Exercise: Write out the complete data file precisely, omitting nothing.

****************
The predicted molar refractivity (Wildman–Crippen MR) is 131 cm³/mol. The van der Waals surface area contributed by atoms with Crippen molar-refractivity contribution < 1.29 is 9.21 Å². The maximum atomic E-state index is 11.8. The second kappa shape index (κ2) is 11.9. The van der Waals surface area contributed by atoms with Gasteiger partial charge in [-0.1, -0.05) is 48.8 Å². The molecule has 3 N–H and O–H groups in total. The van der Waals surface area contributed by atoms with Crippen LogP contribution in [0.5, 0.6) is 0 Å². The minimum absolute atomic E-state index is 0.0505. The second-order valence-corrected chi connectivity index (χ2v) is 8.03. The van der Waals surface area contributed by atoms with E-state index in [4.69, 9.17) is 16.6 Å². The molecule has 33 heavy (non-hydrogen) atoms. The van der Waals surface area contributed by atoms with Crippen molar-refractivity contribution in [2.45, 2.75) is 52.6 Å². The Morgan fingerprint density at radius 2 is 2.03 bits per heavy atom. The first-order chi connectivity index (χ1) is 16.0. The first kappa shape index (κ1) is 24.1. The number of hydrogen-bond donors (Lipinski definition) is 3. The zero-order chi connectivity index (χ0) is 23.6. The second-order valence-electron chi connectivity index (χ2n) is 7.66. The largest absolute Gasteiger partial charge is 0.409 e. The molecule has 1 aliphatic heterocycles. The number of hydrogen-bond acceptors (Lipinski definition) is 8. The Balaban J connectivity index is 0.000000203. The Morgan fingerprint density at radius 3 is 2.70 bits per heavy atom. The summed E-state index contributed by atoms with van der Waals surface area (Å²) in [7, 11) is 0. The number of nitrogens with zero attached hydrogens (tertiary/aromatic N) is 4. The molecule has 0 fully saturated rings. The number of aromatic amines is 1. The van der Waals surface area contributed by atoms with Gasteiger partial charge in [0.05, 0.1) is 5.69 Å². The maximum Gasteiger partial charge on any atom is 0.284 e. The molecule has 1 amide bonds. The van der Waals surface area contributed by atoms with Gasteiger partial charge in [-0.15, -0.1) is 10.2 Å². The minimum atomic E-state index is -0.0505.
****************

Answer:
The predicted molar refractivity (Wildman–Crippen MR) is 131 cm³/mol. The van der Waals surface area contributed by atoms with Crippen molar-refractivity contribution < 1.29 is 9.21 Å². The maximum atomic E-state index is 11.8. The second kappa shape index (κ2) is 11.9. The van der Waals surface area contributed by atoms with Gasteiger partial charge in [-0.1, -0.05) is 48.8 Å². The molecule has 3 N–H and O–H groups in total. The van der Waals surface area contributed by atoms with Crippen LogP contribution in [0.5, 0.6) is 0 Å². The minimum absolute atomic E-state index is 0.0505. The second-order valence-corrected chi connectivity index (χ2v) is 8.03. The van der Waals surface area contributed by atoms with E-state index in [4.69, 9.17) is 16.6 Å². The molecule has 33 heavy (non-hydrogen) atoms. The van der Waals surface area contributed by atoms with Crippen molar-refractivity contribution in [2.45, 2.75) is 52.6 Å². The Morgan fingerprint density at radius 2 is 2.03 bits per heavy atom. The first-order chi connectivity index (χ1) is 16.0. The first kappa shape index (κ1) is 24.1. The number of hydrogen-bond donors (Lipinski definition) is 3. The zero-order chi connectivity index (χ0) is 23.6. The second-order valence-electron chi connectivity index (χ2n) is 7.66. The largest absolute Gasteiger partial charge is 0.409 e. The molecule has 1 aliphatic heterocycles. The number of hydrogen-bond acceptors (Lipinski definition) is 8. The Balaban J connectivity index is 0.000000203. The Morgan fingerprint density at radius 3 is 2.70 bits per heavy atom. The summed E-state index contributed by atoms with van der Waals surface area (Å²) in [7, 11) is 0. The number of nitrogens with zero attached hydrogens (tertiary/aromatic N) is 4. The molecule has 0 fully saturated rings. The number of aromatic amines is 1. The van der Waals surface area contributed by atoms with Gasteiger partial charge in [0.05, 0.1) is 5.69 Å². The maximum Gasteiger partial charge on any atom is 0.284 e. The molecule has 1 amide bonds. The van der Waals surface area contributed by atoms with Gasteiger partial charge in [-0.15, -0.1) is 10.2 Å². The minimum atomic E-state index is -0.0505.